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“A Late Quartet” and “Seven Psychopaths”: Walken Punchlines?

November 19, 2012

When exactly did Christopher Walken become a joke? Was it when comics like Kevin Pollak and Jay Mohr started doing staccato impressions of him? Or when he became a self-parodying semi-regular guest host of Saturday Night Live (“More cowbell!”)? Or when he made ridiculous movies like The Prophecy I-III, Balls of Fury, Joe DirtThe Country Bears and Kangaroo Jack?

No matter, the fact is Walken’s one of our finest actors—or can be, when he puts his mind to it—but too often he’s cast in roles that allow him to coast on his persona as a hair-trigger oddball, an image he’s been developing since his early days in Oscar-winning films like Annie Hall and The Deer Hunter. Now Walken’s appearing in two films currently in theaters, A Late Quartet and Seven Psychopaths, that show him at his best and worst.

First: the good news. A Late Quartet gives Walken his most challenging part in years, a classical celloist whose diagnosis with the early stages of Parkinson’s Disease causes his classical ensemble to splinter. Walken wisely underplays his role as the senior member of the group, whose departing wish is to keep the band together, even as the long-overlooked second violinist (Phillip Seymour Hoffman) cheats on his violist wife (Catherine Keener) with a groupie, and the arrogant first violinist (Mark Ivanir) begins a torrid affair with his colleagues’ college-age daughter (Imogen Poots).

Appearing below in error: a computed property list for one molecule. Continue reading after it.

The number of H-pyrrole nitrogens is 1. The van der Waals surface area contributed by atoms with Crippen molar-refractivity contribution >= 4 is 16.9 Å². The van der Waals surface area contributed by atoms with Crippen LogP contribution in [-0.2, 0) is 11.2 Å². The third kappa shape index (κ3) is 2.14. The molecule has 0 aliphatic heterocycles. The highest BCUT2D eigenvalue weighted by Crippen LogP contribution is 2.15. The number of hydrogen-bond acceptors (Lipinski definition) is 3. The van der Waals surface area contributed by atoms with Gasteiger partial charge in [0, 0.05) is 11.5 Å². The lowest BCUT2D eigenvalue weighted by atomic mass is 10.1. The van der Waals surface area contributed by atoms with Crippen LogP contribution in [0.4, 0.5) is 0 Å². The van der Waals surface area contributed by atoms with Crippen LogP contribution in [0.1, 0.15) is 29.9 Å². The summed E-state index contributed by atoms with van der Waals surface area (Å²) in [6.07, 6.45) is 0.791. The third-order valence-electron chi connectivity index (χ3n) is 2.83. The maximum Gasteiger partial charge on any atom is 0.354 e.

A Late Quartet is basically a high-class soap opera, but with fine actors and high-quality music (the score is by Twin Peaks‘ Angelo Badalamente, supplemented by Beethoven and others). Walken rises to the level of his costars, and his natural musicality serves him well here, as it did when he tap-danced in the musical Pennies from Heaven and the Fatboy Slim video “Weapon of Choice.” And as someone who watched a family member succumb to Parkinson’s, I can testify that his depiction of the disease is note-perfect as well.

If only I could say the same for the horribly off-key Seven Psychopaths. Writer-director Martin McDonagh showed such promise with In Bruges, but just as he followed up his Broadway triumph The Lieutenant of Inishmore with the shallow exercise in misanthropy A Behanding in Spokane (starring Walken at his most painfully mannered), he’s way off course with Seven Psychopaths. Walken wanders around wearing an ascot and carrying a dog as a canine kidnapper who runs afoul of a pooch-loving Mob boss (Woody Harrelson, utterly wasted). The entire ensemble, including In Bruges vet Colin Farrell and the too-rarely-seen Tom Waits, is stranded in a sea of mindless profanity, gunplay and winking showbiz in-jokes.

The key for Walken may be to lean away from his weirdo persona. Unless he’s working with Quentin Tarantino’s carefully chosen words, as he did in Pulp Fiction and True Romance, he seems better served playing regular guys (like he did in his Oscar-nominated turn as Leonardo DiCaprio’s ne’er-do-well dad in Catch Me If You Can). Otherwise, his career could become—to quote the title of one of his most underrated films—The Dead Zone.

What’s your favorite Christopher Walken flick? Any King of New York fans out there?

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